Protocol Chief Marshall Bids Farewell to Diplomatic Corps

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Martha Stewart may be the American icon of hospitality, but Capricia Penavic Marshall gives her a run for her money. As U.S. chief of protocol at the State Department since August 2009, a position that carries the rank of ambassador, she has been on the front lines and behind the scenes of America's diplomatic engagement at home and abroad.

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Official White House Photo by Pete Souza
From right, U.S. Protocol Chief Capricia Penavic Marshall walks down the West Colonnade of the White House with President Barack Obama and British Prime Minister David Cameron on March 14, 2012.

When presidents, prime ministers, ruling monarchs and other foreign dignitaries arrive in the United States, hers is often the first hand they shake. When ambassadors present their credentials to the White House, she leads the way. When the president travels abroad, her office manages the protocol arrangements. And when there's an event, whether it's a state dinner or intimate meeting between two heads of state, Marshall is called upon to make sure there's no diplomatic incident.

As America's internationally savvy über-hostess, Marshall has overseen six state and official visits and hundreds of meetings with President Obama, Vice President Joe Biden, and Secretaries of State Hillary Clinton and John Kerry. She has coordinated six international summits, including last year's NATO summit in Chicago and G8 summit at Camp David, navigating traffic, crowds of protesters and a web of cultural do's and don'ts to ensure every detail is perfectly executed.

How does she do it? "I'm a hands-on person," she told The Diplomat. "If we need to put up pipe and drape, I'm there." And if something does go wrong? "I'm the first person to pick up the phone and apologize." Fortunately, though, she has plenty of help to make sure that doesn't happen. "Everybody has everybody's back," she said of the "amazing team" in the Protocol Office.

When it comes to meeting the cultural expectations of a global guest list, Marshall consults her counterparts in protocol offices around the world and seeks input from embassies here in Washington, D.C. (also see "Meridian Spotlights Work of Embassy Social Secretaries" in the February 2013 edition of the Diplomatic Pouch online).

Last year, Marshall convened the first-ever Global Chiefs of Protocol Conference (also see "The Power of Protocol" in the August 2012 edition of Pouch). Almost 100 representatives of nations and organizations from five continents gathered at the State Department to discuss best practices and share ideas for strengthening the role of protocol in diplomacy.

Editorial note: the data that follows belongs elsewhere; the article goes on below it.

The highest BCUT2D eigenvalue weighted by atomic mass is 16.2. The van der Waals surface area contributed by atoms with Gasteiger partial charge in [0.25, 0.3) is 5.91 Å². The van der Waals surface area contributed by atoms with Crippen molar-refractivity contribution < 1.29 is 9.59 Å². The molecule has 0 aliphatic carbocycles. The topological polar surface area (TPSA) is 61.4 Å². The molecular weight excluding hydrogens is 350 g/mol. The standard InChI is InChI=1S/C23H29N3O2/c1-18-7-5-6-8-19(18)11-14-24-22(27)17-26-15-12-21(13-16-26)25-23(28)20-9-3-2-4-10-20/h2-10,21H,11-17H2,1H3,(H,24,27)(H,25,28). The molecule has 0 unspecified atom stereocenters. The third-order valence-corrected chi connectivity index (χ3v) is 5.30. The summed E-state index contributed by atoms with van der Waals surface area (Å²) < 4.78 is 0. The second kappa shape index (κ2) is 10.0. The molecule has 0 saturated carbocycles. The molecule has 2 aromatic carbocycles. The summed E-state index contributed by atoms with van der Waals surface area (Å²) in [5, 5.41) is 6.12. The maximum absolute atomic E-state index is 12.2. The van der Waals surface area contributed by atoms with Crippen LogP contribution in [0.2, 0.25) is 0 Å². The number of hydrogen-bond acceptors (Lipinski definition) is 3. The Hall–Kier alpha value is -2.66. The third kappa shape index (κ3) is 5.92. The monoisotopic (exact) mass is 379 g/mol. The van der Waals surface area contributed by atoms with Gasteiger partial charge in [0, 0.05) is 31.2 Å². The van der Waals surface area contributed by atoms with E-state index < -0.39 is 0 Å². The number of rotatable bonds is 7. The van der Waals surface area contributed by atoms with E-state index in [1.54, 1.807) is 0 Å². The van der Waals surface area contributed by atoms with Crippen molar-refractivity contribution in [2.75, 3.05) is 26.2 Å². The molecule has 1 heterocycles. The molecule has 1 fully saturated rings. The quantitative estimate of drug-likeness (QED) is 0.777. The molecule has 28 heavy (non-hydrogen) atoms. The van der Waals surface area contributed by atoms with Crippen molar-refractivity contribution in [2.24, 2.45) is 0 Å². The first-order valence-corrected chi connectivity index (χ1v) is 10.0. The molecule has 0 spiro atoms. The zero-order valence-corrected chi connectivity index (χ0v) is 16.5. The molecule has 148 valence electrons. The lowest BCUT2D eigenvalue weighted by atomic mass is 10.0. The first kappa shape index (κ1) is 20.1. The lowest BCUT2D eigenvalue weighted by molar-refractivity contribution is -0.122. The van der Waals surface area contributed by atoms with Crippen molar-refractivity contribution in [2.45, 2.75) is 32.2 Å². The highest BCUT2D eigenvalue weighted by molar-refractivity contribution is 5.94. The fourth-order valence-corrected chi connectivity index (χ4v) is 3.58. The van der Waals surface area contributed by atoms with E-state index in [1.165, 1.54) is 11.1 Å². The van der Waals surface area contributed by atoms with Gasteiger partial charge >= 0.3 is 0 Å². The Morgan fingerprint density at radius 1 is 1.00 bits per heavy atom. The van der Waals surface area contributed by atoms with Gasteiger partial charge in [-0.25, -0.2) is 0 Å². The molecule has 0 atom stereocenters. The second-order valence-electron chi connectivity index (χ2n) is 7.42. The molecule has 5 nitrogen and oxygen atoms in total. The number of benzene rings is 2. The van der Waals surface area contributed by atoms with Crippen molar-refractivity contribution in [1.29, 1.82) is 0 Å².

"I make absolutely no assumptions that I know everything about a particular country or culture," said Marshall, noting that for example, "We're now in the season of Ramadan." So one question she would ask is whether a dignitary visiting from a Muslim country is fasting.

But Marshall picked up many of the skills she uses on the job long before she entered the world of Foggy Bottom. "Appreciating others' culture was a part of my upbringing," said the Ohio native, a first-generation American whose mother is from Guadalajara, Mexico, and whose father is from the former Yugoslav republic of Croatia. "We had a mixture of Croatian, Mexican, Italian and Lebanese in our house. It was almost like the [United Nations] during Christmas at Grandma's house."

Her background helped her learn the language of diplomacy, but her family also inspired her foray into politics — only more as an act of rebellion.

Her decision to work for Bill Clinton's presidential campaign in 1992 was "definitely due to my father," a small business owner whom she describes as a "Reagan-Republican." A 1986 graduate of Indiana's Purdue University, Marshall studied at the University of Madrid for a year before attending law school at Case Western Reserve, where she was president of the student bar association. But unlike most law school grads, Marshall wasn't interested in working for a law firm.

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Official White House Photo by Pete Souza
From left, President Barack Obama accepts the credentials of Ambassador Jacinth Lorna Henry-Martin of St. Kitts and Nevis as U.S. Chief of Protocol Capricia Penavic Marshall and Henry-Martin's family watch on at a credentialing ceremony in the Oval Office on Feb. 23, 2011.

One of her professors encouraged her to consider politics and gave her a video about then-Arkansas Gov. Bill Clinton, the underdog candidate in the 1992 race. "This is the one we need to worry about," she recalled her father saying after she showed him the video. And so she decided to join the campaign in her home state of Ohio.

She started out doing delegate selection during the primary, then managed issues for Hillary Clinton during the campaign. From 1993 to 1997, Marshall served as special assistant to the first lady in the Clinton White House. "[Hillary] has been an amazing mentor to me for over 20 years," she said of the former New York senator and secretary of state. "I am in awe of her talent and ability."